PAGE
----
So, I start praying and I’m like, “God and I’m sorry that, you know, I’m sorry that there’s sexual sin and perversion and disqualification – that the leaders will not address this issue and I know judgment is against the organization and I know you will expose the evildo-” I go off. I kept my eyes closed, because I’m thinking, “If they chuck stuff, I don’t even wanna see it coming,” you know? I’m like, “Oh, man! Where is this coming from?” and I’m flowing and going and I’m like, “Oh, man. I hope this is the Ghost. I hope this is real.” So I’m going with this. I go for about 15, 20 minutes in a prayer, right? And I finally open my eyes, “Amen,” everybody’s still got their food on their fork, like – at first they’re like, “This is a weird skit,” and then they’re like, “This is really weird,” you know? And a pastor’s magazine wrote it up as a prophetic moment. I said, “Amen,” and I just didn’t know what to do, so I just walked away. I just left. Yeah. See you later. So I just leave. I walk off the stage and the guy who’s on the stage side, who runs the ministry – he’s the headliner, he’s the emcee, this is his organization. I just was like, “I’m sorry, dude. You know, I didn’t,” – and he gets the mic and he comes out and he’s trying to pick up the mess, because they got, like a half-hour left on the schedule they gotta fill. So he’s like, “Blah, blah, blah.” He sounds like the teacher from Peanuts. He’s not saying anything. He doesn’t know what to say. Less than a year later, it gets exposed that he was the guy who was an absolute sex addict, out of control, disqualified from ministry. People knew and weren’t doing anything about it. I prophesied against that guy and then he got fired and he got exposed and I haven’t gotten any invitations back, but I felt like that was a prophetic moment, that I wasn’t looking for. I wasn’t trying to – I was just gonna, “Hey, let’s go to Ephesians and talk about nice Jesus.” Next thing I know, I’m running for the airport, you know? And sometimes, that’s the way the prophetic word works. You don’t walk in, “Hi, I’m a prophet.” No. You don’t elect yourself to be a prophet. If you read the Old Testament, the prophets end up getting killed and they cry a lot, so this isn’t what you, you know coach your kids to grow up and be, you know? “Hey, you could be a prophet.” They’re like, “I don’t wanna be that. I want the gift of helps. People like them,” you know, I mean this is – this is a weird gift. And sometimes it’s not revelation of future knowledge to a group like this. Sometimes it’s just to an individual. That’s why a lot of prophecy shouldn’t even happen in the church, it’s a personal one-on-one word, word of knowledge or wisdom or revelation – some other traditions will call it – but it’s a personal word from God through someone with a gift of prophecy to an individual.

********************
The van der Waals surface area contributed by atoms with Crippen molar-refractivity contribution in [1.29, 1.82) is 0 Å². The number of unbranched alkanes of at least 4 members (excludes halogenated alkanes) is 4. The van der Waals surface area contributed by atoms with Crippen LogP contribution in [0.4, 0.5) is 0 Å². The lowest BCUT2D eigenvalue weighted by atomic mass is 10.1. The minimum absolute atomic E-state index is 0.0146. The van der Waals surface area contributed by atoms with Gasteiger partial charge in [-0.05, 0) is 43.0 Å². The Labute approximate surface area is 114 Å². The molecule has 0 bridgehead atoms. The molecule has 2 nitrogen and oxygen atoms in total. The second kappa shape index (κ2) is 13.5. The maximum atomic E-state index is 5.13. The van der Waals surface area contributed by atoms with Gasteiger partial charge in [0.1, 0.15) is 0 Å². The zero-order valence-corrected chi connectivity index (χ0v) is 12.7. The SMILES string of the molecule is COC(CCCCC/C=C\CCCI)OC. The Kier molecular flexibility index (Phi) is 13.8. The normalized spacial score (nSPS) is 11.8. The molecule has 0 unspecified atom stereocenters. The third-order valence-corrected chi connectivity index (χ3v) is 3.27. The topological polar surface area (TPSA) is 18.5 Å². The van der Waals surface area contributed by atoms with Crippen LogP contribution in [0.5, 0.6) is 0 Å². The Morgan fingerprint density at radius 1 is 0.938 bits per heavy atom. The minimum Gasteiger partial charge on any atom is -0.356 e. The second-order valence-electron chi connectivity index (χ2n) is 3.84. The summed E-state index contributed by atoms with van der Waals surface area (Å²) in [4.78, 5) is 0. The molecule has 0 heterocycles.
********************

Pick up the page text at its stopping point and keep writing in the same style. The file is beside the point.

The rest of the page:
Again, Agabus is a good illustration of this. The prophet in Acts 21:10 and 11. God gives him a word on how Paul is gonna die. So he goes to Paul and says, “Paul, I know how you’re gonna die and he tells him, here’s how you’re gonna die.” That’s a personal word from God through the prophet Agabus to Paul. And again, I’ve had this. The first time I did it, it freaked me out. I was on a national radio show taking calls from all around the country for three hours on Saturday night. I was hosting the show because the usual host was on vacation, so I’m taking calls, talking about Jesus, answering Bible questions, having a good time. This guy calls in. I don’t remember his name. We’ll call him Hank, because I don’t remember his name. We’ll call him Hank. Hank calls in from Ohio – I think it was Cleveland – and Hank just goes off on his church. “I hate my church. The music stinks. The pastor stinks. Everything stinks. I hate going to church. I hate being there. Pastors stink. You stink. Everything stinks.” And I just – I couldn’t believe it. I said, “Hank, here’s the problem. You don’t like going to church because you’re cheating on your wife and you’re running around being just a totally out of control sexual deviant and you’re committing adultery and when you go to church, you feel convicted. That’s why you don’t like the church. It’s a good church and the pastor loves Jesus and he’s preaching the Bible and you feel guilty when you’re there because you’re there with your wife. Don’t blame it on the church, repent of your sin, otherwise God might kill you.”